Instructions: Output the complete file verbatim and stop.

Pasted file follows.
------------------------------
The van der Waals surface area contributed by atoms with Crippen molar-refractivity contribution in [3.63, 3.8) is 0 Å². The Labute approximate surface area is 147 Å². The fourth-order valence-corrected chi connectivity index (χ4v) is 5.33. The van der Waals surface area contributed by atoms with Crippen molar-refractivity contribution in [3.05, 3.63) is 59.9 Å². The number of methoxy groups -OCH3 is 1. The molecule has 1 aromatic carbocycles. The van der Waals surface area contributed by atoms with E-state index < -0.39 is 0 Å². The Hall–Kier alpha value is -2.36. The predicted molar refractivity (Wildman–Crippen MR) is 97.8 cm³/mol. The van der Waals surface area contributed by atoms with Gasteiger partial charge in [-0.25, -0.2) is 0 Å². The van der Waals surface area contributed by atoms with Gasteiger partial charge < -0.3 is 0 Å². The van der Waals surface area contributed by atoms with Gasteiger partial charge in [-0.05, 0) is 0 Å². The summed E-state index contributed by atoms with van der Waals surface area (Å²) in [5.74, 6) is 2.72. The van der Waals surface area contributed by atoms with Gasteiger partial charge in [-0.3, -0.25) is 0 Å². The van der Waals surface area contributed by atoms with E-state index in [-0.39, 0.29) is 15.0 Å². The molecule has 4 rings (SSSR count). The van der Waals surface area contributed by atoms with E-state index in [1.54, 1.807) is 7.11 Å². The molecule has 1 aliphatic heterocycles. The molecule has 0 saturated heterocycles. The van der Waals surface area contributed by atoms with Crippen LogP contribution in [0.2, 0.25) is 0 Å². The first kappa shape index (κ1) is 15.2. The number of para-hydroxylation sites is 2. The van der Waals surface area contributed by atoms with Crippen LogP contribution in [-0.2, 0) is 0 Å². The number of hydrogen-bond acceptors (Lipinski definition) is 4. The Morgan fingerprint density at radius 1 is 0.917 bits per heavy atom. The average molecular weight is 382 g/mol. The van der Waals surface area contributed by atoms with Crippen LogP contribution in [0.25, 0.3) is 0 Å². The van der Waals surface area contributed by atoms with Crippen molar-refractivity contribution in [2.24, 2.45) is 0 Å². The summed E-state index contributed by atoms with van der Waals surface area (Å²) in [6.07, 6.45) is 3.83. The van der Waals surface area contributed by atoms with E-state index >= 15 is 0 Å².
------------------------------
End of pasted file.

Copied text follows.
The van der Waals surface area contributed by atoms with Crippen molar-refractivity contribution in [3.63, 3.8) is 0 Å². The Labute approximate surface area is 147 Å². The fourth-order valence-corrected chi connectivity index (χ4v) is 5.33. The van der Waals surface area contributed by atoms with Crippen molar-refractivity contribution in [3.05, 3.63) is 59.9 Å². The number of methoxy groups -OCH3 is 1. The molecule has 1 aromatic carbocycles. The van der Waals surface area contributed by atoms with E-state index < -0.39 is 0 Å². The Hall–Kier alpha value is -2.36. The predicted molar refractivity (Wildman–Crippen MR) is 97.8 cm³/mol. The van der Waals surface area contributed by atoms with Gasteiger partial charge in [-0.25, -0.2) is 0 Å². The van der Waals surface area contributed by atoms with Gasteiger partial charge < -0.3 is 0 Å². The van der Waals surface area contributed by atoms with Gasteiger partial charge in [-0.05, 0) is 0 Å². The summed E-state index contributed by atoms with van der Waals surface area (Å²) in [5.74, 6) is 2.72. The van der Waals surface area contributed by atoms with Gasteiger partial charge in [-0.3, -0.25) is 0 Å². The van der Waals surface area contributed by atoms with E-state index in [-0.39, 0.29) is 15.0 Å². The molecule has 4 rings (SSSR count). The van der Waals surface area contributed by atoms with E-state index in [1.54, 1.807) is 7.11 Å². The molecule has 1 aliphatic heterocycles. The molecule has 0 saturated heterocycles. The van der Waals surface area contributed by atoms with Crippen LogP contribution in [0.2, 0.25) is 0 Å². The first kappa shape index (κ1) is 15.2. The number of para-hydroxylation sites is 2. The van der Waals surface area contributed by atoms with Crippen LogP contribution in [-0.2, 0) is 0 Å². The number of hydrogen-bond acceptors (Lipinski definition) is 4. The Morgan fingerprint density at radius 1 is 0.917 bits per heavy atom. The average molecular weight is 382 g/mol. The van der Waals surface area contributed by atoms with Crippen LogP contribution in [0.25, 0.3) is 0 Å². The van der Waals surface area contributed by atoms with Crippen molar-refractivity contribution in [2.24, 2.45) is 0 Å². The summed E-state index contributed by atoms with van der Waals surface area (Å²) in [6.07, 6.45) is 3.83. The van der Waals surface area contributed by atoms with E-state index >= 15 is 0 Å².